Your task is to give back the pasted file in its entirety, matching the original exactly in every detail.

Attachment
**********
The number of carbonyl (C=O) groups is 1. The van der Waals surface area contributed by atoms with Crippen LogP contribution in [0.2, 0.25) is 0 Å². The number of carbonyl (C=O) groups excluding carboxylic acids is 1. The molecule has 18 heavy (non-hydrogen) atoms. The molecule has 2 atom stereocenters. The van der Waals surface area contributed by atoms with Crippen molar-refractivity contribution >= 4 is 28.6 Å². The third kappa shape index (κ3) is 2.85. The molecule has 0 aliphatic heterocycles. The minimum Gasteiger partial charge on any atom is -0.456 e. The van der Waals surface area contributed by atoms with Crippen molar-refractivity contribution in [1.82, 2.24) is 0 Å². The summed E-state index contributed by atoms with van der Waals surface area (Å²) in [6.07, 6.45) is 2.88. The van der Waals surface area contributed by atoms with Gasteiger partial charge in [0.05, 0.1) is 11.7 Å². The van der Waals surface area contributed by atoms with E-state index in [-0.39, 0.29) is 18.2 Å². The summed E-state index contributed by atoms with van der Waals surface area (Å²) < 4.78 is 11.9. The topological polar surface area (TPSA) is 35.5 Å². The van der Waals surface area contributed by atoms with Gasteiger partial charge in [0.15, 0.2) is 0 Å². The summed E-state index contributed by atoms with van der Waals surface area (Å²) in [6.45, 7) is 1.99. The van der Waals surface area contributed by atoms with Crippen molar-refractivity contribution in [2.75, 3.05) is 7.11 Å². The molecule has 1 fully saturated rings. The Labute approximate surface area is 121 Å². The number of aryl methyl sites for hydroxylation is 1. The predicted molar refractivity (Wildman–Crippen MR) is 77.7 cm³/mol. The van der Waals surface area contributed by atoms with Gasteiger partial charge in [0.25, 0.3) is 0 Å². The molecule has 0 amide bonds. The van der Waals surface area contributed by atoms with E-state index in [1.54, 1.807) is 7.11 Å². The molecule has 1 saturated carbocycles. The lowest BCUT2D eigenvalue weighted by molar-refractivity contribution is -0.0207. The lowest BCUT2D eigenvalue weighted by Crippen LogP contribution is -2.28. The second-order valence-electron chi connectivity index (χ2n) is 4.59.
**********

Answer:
The number of carbonyl (C=O) groups is 1. The van der Waals surface area contributed by atoms with Crippen LogP contribution in [0.2, 0.25) is 0 Å². The number of carbonyl (C=O) groups excluding carboxylic acids is 1. The molecule has 18 heavy (non-hydrogen) atoms. The molecule has 2 atom stereocenters. The van der Waals surface area contributed by atoms with Crippen molar-refractivity contribution >= 4 is 28.6 Å². The third kappa shape index (κ3) is 2.85. The molecule has 0 aliphatic heterocycles. The minimum Gasteiger partial charge on any atom is -0.456 e. The van der Waals surface area contributed by atoms with Crippen molar-refractivity contribution in [1.82, 2.24) is 0 Å². The summed E-state index contributed by atoms with van der Waals surface area (Å²) in [6.07, 6.45) is 2.88. The van der Waals surface area contributed by atoms with Gasteiger partial charge in [0.05, 0.1) is 11.7 Å². The van der Waals surface area contributed by atoms with E-state index in [-0.39, 0.29) is 18.2 Å². The summed E-state index contributed by atoms with van der Waals surface area (Å²) < 4.78 is 11.9. The topological polar surface area (TPSA) is 35.5 Å². The van der Waals surface area contributed by atoms with Gasteiger partial charge in [0.15, 0.2) is 0 Å². The summed E-state index contributed by atoms with van der Waals surface area (Å²) in [6.45, 7) is 1.99. The van der Waals surface area contributed by atoms with Crippen molar-refractivity contribution in [2.75, 3.05) is 7.11 Å². The molecule has 1 fully saturated rings. The Labute approximate surface area is 121 Å². The number of aryl methyl sites for hydroxylation is 1. The predicted molar refractivity (Wildman–Crippen MR) is 77.7 cm³/mol. The van der Waals surface area contributed by atoms with Gasteiger partial charge in [0.25, 0.3) is 0 Å². The molecule has 0 amide bonds. The van der Waals surface area contributed by atoms with E-state index in [1.54, 1.807) is 7.11 Å². The molecule has 1 saturated carbocycles. The lowest BCUT2D eigenvalue weighted by molar-refractivity contribution is -0.0207. The lowest BCUT2D eigenvalue weighted by Crippen LogP contribution is -2.28. The second-order valence-electron chi connectivity index (χ2n) is 4.59.